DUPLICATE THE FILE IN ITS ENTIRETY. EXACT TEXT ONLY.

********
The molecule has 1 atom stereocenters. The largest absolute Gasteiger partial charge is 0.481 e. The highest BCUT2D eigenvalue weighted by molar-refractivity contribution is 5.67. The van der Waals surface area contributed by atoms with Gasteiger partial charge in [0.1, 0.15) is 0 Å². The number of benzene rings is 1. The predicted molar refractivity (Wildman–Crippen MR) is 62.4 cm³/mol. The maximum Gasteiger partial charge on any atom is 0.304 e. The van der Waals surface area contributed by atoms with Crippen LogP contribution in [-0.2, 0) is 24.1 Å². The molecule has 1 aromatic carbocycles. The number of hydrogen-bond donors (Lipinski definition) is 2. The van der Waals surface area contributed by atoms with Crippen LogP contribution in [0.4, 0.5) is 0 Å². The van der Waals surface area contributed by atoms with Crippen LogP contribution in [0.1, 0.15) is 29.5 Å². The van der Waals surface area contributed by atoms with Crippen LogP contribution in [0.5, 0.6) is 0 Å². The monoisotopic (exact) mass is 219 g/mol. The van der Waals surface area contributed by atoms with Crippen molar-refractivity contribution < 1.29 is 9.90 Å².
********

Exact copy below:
The molecule has 1 atom stereocenters. The largest absolute Gasteiger partial charge is 0.481 e. The highest BCUT2D eigenvalue weighted by molar-refractivity contribution is 5.67. The van der Waals surface area contributed by atoms with Gasteiger partial charge in [0.1, 0.15) is 0 Å². The number of benzene rings is 1. The predicted molar refractivity (Wildman–Crippen MR) is 62.4 cm³/mol. The maximum Gasteiger partial charge on any atom is 0.304 e. The van der Waals surface area contributed by atoms with Crippen LogP contribution in [-0.2, 0) is 24.1 Å². The molecule has 1 aromatic carbocycles. The number of hydrogen-bond donors (Lipinski definition) is 2. The van der Waals surface area contributed by atoms with Crippen LogP contribution in [0.4, 0.5) is 0 Å². The van der Waals surface area contributed by atoms with Crippen LogP contribution in [0.1, 0.15) is 29.5 Å². The van der Waals surface area contributed by atoms with Crippen LogP contribution in [0.5, 0.6) is 0 Å². The monoisotopic (exact) mass is 219 g/mol. The van der Waals surface area contributed by atoms with Crippen molar-refractivity contribution < 1.29 is 9.90 Å².